RoHS Compliance: Mistakes That Manufacturers Might Be Making


The Restriction of certain Hazardous Substance (RoHS) restricts the use of substances is a directive that restricts the use of harmful substances in products in the electrical and electronic industries. These substances include lead, cadmium, mercury, polybrominated diphenyl ether (PBDE), polybrominated biphenyl (PBB), and hexavalent chromium. For every substance, the amount of raw homogenous materials present is limited. Although the directive is well documented, manufacturers still make a lot of mistakes that result in non-compliance with the RoHS directive. 

Failure to comply with the ROHS directive can result in severe financial and legal consequences. Companies might need to delay product launches, lose sales, as well as face additional production and re-work costs. Because of this, it is important to take compliance seriously and consider hiring Enviropass RoHS consulting services. By consulting with experts, companies can avoid making mistakes such as the following:

Hand Soldering

This electronics manufacturing practice makes use of tin/lead solders, which are not compliant with the RoHS directive. Many suppliers may not be aware of this while others prefer to ignore it, hoping they get can get away with it. 

Thinking that Suppliers are Solely Responsible for Staying Compliant

A lot of companies think that it is their supplier’s responsibility to make sure products comply with the RoHS directive. But this is not true. In fact, OEMs and importers must take responsibility for this and they should obtain documentation and proof that their products or components adhere to regulations. If an OEM or importer fails to have compliance procedures in place, they should be held accountable for it, which could damage their reputation and future sales.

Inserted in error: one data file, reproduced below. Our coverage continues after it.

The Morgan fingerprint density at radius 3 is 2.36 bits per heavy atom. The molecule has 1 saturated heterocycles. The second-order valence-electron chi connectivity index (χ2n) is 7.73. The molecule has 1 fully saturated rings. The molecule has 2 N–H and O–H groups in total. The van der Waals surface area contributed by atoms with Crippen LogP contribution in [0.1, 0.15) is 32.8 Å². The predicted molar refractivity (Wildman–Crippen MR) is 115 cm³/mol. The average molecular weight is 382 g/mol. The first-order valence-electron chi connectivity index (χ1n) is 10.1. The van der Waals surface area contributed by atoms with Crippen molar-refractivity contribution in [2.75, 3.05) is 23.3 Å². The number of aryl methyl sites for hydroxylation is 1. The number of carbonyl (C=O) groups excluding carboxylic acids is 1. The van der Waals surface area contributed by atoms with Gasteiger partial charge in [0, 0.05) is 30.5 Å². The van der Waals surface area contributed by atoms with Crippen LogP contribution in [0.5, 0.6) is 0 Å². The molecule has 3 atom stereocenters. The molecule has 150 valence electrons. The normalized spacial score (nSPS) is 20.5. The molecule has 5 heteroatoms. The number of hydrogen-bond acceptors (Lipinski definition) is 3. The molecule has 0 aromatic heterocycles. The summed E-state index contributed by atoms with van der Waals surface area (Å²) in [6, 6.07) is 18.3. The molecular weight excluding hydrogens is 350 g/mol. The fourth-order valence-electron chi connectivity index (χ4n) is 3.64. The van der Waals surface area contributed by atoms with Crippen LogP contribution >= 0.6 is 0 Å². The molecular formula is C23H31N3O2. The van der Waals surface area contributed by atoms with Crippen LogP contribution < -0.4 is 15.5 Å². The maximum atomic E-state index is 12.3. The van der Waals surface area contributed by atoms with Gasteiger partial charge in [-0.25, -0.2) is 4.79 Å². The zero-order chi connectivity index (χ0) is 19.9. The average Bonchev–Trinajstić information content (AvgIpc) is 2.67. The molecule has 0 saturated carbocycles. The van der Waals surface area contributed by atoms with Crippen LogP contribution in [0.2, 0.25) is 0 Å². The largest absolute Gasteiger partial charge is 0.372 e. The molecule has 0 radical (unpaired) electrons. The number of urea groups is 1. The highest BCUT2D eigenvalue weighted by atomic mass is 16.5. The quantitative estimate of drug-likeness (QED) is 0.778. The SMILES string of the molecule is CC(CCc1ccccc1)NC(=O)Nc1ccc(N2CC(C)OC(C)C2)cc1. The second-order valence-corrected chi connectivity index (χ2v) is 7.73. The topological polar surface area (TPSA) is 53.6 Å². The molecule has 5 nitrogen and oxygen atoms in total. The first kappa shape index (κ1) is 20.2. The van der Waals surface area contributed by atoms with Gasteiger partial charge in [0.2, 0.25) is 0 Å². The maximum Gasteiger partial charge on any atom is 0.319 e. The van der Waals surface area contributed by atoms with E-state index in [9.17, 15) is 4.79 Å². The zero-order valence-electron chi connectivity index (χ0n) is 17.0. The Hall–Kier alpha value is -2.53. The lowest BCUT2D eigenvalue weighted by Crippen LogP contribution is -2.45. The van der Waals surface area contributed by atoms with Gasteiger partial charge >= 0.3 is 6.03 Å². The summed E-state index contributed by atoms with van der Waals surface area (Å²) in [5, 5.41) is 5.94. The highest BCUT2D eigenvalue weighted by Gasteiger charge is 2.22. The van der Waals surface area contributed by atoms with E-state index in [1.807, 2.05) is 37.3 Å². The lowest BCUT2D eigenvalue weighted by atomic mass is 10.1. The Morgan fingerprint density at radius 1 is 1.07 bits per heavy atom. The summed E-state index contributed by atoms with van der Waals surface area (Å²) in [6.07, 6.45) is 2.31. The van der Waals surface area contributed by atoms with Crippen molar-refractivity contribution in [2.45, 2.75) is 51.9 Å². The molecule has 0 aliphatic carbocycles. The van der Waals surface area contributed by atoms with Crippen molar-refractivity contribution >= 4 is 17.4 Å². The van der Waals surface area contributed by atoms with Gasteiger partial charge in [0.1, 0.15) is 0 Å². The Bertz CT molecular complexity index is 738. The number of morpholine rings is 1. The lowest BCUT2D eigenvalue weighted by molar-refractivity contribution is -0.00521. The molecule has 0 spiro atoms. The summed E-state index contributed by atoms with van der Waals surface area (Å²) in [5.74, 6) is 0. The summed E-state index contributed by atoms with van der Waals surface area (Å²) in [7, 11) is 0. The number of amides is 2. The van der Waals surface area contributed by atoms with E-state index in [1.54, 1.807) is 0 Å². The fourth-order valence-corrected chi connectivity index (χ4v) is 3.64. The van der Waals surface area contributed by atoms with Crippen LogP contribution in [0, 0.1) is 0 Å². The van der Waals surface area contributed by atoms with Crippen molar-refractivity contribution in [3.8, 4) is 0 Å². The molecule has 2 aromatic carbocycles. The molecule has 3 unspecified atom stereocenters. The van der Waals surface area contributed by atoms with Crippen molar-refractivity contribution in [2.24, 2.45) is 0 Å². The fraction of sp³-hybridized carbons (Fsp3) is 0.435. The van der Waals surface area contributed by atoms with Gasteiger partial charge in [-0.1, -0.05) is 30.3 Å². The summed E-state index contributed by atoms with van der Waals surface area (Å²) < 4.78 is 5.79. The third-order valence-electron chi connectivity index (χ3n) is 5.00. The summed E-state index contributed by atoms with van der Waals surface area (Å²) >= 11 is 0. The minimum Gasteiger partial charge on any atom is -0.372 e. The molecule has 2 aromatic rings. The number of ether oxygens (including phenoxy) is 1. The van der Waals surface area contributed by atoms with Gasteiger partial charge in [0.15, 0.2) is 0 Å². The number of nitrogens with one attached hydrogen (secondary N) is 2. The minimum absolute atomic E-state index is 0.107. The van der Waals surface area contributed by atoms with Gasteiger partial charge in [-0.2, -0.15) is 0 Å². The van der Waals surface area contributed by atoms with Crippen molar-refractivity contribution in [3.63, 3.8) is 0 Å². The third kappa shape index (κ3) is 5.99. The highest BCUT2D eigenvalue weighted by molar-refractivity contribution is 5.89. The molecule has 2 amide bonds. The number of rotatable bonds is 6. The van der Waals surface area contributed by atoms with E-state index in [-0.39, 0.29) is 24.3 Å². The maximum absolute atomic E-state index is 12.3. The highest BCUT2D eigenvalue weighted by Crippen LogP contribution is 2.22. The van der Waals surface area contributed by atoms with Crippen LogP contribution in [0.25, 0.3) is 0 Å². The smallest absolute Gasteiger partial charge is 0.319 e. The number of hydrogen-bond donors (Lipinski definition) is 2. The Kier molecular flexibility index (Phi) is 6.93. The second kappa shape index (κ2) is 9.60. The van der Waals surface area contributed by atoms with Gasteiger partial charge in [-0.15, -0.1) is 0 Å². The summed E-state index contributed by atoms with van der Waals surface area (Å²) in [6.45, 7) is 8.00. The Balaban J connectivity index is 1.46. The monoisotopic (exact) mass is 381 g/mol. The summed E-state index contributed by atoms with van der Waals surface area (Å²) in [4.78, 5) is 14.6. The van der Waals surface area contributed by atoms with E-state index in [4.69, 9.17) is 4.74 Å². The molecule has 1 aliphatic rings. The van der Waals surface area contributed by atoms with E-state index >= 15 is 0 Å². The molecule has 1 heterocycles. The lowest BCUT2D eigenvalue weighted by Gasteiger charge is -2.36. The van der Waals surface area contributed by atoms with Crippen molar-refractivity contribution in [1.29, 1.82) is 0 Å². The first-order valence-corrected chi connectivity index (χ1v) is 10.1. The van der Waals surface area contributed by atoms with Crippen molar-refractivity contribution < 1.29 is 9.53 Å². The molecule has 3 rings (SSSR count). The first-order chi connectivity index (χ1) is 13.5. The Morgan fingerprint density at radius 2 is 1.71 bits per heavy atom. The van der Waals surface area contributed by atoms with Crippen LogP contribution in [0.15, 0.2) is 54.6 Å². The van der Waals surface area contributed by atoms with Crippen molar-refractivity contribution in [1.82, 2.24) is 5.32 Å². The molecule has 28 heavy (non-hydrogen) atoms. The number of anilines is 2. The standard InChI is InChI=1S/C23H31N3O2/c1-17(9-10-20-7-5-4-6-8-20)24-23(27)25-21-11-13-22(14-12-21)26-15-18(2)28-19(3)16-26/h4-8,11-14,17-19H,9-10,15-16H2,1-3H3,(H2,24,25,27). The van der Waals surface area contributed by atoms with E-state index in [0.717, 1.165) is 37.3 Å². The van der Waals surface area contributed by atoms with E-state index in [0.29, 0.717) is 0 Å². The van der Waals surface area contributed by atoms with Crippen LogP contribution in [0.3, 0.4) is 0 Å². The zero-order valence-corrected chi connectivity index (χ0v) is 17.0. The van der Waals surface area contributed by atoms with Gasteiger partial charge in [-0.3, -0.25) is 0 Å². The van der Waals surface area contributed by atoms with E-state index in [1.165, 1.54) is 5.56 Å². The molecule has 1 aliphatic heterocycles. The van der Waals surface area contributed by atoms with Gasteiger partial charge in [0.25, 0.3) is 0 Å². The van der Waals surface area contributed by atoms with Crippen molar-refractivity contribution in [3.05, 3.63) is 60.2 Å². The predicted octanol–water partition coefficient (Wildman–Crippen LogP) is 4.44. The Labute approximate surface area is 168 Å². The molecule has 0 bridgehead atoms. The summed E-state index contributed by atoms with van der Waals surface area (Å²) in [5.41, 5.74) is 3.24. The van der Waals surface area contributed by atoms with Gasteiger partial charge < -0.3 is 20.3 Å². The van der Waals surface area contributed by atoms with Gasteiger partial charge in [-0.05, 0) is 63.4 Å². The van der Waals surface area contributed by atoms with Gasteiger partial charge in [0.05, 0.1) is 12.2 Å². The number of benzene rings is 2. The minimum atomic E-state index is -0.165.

Not Being Clear About Exemptions

Some products are not covered by the RoHS directive. For instance, construction and military products are exempt because they have to be dependable and strong. Products that are free of lead are weaker. Some products are only exempt from lead but still need to be RoHS-compliant. Products that are exempt from lead means their material shouldn’t contain higher amounts of the other five substances mentioned in the directive. 

Not Checking Plastic Products

Some companies fail to check polymers for hazardous substances. Unfortunately, flame-retardants utilized in polymer blends can include PBB and PBDE. Although these elements are not present in plastic, they could be contained in the flame retardant, possibly making the plastic product non-compliant.  Thus, companies that work with polymers should check their flame retardant’s compositional makeup before they use it in plastic products.